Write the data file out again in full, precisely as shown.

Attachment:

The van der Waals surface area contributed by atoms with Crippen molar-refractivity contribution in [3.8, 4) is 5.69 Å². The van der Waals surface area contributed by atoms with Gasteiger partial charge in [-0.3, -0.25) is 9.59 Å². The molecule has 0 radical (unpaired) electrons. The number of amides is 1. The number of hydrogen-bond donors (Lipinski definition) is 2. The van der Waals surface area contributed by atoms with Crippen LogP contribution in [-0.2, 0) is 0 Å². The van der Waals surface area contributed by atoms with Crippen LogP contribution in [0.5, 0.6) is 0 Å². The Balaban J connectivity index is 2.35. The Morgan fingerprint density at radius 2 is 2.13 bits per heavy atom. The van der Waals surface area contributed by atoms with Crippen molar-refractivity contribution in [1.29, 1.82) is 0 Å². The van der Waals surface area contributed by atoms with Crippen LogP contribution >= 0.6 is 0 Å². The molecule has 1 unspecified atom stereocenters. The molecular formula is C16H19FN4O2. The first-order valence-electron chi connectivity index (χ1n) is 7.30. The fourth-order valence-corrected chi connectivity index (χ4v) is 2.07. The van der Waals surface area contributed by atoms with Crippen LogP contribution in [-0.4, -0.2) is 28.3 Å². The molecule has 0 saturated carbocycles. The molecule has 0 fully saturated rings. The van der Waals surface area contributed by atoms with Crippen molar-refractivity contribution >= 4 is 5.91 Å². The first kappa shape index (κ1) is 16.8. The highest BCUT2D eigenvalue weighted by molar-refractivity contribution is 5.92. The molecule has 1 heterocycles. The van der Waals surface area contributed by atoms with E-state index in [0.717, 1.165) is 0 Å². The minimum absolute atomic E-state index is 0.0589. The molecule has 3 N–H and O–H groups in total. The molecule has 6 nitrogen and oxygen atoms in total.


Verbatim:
The van der Waals surface area contributed by atoms with Crippen molar-refractivity contribution in [3.8, 4) is 5.69 Å². The van der Waals surface area contributed by atoms with Gasteiger partial charge in [-0.3, -0.25) is 9.59 Å². The molecule has 0 radical (unpaired) electrons. The number of amides is 1. The number of hydrogen-bond donors (Lipinski definition) is 2. The van der Waals surface area contributed by atoms with Crippen LogP contribution in [-0.2, 0) is 0 Å². The van der Waals surface area contributed by atoms with Crippen LogP contribution in [0.5, 0.6) is 0 Å². The Balaban J connectivity index is 2.35. The Morgan fingerprint density at radius 2 is 2.13 bits per heavy atom. The van der Waals surface area contributed by atoms with Crippen molar-refractivity contribution in [1.29, 1.82) is 0 Å². The van der Waals surface area contributed by atoms with Crippen LogP contribution >= 0.6 is 0 Å². The molecule has 1 unspecified atom stereocenters. The molecular formula is C16H19FN4O2. The first-order valence-electron chi connectivity index (χ1n) is 7.30. The fourth-order valence-corrected chi connectivity index (χ4v) is 2.07. The van der Waals surface area contributed by atoms with Crippen LogP contribution in [-0.4, -0.2) is 28.3 Å². The molecule has 0 saturated carbocycles. The molecule has 0 fully saturated rings. The van der Waals surface area contributed by atoms with Crippen molar-refractivity contribution >= 4 is 5.91 Å². The first kappa shape index (κ1) is 16.8. The highest BCUT2D eigenvalue weighted by molar-refractivity contribution is 5.92. The molecule has 1 heterocycles. The van der Waals surface area contributed by atoms with E-state index in [0.717, 1.165) is 0 Å². The minimum absolute atomic E-state index is 0.0589. The molecule has 3 N–H and O–H groups in total. The molecule has 6 nitrogen and oxygen atoms in total.